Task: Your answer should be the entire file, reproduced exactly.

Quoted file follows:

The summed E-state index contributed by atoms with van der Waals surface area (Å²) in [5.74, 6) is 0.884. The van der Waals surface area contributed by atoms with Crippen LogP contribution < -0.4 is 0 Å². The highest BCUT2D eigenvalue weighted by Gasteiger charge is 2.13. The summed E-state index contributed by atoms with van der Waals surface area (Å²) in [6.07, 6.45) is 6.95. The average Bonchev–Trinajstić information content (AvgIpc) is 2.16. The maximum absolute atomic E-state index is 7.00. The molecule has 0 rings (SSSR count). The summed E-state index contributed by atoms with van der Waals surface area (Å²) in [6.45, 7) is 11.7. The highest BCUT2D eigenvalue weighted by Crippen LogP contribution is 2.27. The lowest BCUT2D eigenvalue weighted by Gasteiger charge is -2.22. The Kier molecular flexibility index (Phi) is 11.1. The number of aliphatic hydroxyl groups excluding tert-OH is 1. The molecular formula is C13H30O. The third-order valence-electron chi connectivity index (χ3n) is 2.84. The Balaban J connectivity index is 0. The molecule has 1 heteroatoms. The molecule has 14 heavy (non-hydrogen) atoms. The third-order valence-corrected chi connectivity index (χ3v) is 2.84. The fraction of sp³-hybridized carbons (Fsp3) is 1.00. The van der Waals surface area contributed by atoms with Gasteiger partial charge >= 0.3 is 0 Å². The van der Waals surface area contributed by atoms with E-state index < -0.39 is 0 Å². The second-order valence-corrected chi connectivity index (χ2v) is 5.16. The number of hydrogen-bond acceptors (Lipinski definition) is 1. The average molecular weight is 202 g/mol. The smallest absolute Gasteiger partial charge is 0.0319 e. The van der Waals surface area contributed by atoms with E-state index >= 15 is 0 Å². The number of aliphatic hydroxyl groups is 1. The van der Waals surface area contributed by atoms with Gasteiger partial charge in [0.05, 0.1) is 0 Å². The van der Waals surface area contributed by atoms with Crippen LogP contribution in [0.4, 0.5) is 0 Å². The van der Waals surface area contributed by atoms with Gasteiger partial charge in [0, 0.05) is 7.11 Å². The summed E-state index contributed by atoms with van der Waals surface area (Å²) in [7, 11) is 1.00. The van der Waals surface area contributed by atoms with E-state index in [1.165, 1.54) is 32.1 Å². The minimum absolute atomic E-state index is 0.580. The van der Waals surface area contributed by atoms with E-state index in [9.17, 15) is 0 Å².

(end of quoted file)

The summed E-state index contributed by atoms with van der Waals surface area (Å²) in [5.74, 6) is 0.884. The van der Waals surface area contributed by atoms with Crippen LogP contribution < -0.4 is 0 Å². The highest BCUT2D eigenvalue weighted by Gasteiger charge is 2.13. The summed E-state index contributed by atoms with van der Waals surface area (Å²) in [6.07, 6.45) is 6.95. The average Bonchev–Trinajstić information content (AvgIpc) is 2.16. The maximum absolute atomic E-state index is 7.00. The molecule has 0 rings (SSSR count). The summed E-state index contributed by atoms with van der Waals surface area (Å²) in [6.45, 7) is 11.7. The highest BCUT2D eigenvalue weighted by Crippen LogP contribution is 2.27. The lowest BCUT2D eigenvalue weighted by Gasteiger charge is -2.22. The Kier molecular flexibility index (Phi) is 11.1. The number of aliphatic hydroxyl groups excluding tert-OH is 1. The molecular formula is C13H30O. The third-order valence-electron chi connectivity index (χ3n) is 2.84. The Balaban J connectivity index is 0. The molecule has 1 heteroatoms. The molecule has 14 heavy (non-hydrogen) atoms. The third-order valence-corrected chi connectivity index (χ3v) is 2.84. The fraction of sp³-hybridized carbons (Fsp3) is 1.00. The van der Waals surface area contributed by atoms with Gasteiger partial charge >= 0.3 is 0 Å². The van der Waals surface area contributed by atoms with E-state index < -0.39 is 0 Å². The second-order valence-corrected chi connectivity index (χ2v) is 5.16. The number of hydrogen-bond acceptors (Lipinski definition) is 1. The average molecular weight is 202 g/mol. The smallest absolute Gasteiger partial charge is 0.0319 e. The van der Waals surface area contributed by atoms with E-state index >= 15 is 0 Å². The number of aliphatic hydroxyl groups is 1. The van der Waals surface area contributed by atoms with Gasteiger partial charge in [0.05, 0.1) is 0 Å². The van der Waals surface area contributed by atoms with Crippen LogP contribution in [0.4, 0.5) is 0 Å². The van der Waals surface area contributed by atoms with Gasteiger partial charge in [0, 0.05) is 7.11 Å². The summed E-state index contributed by atoms with van der Waals surface area (Å²) in [7, 11) is 1.00. The van der Waals surface area contributed by atoms with E-state index in [1.165, 1.54) is 32.1 Å². The minimum absolute atomic E-state index is 0.580. The van der Waals surface area contributed by atoms with E-state index in [9.17, 15) is 0 Å².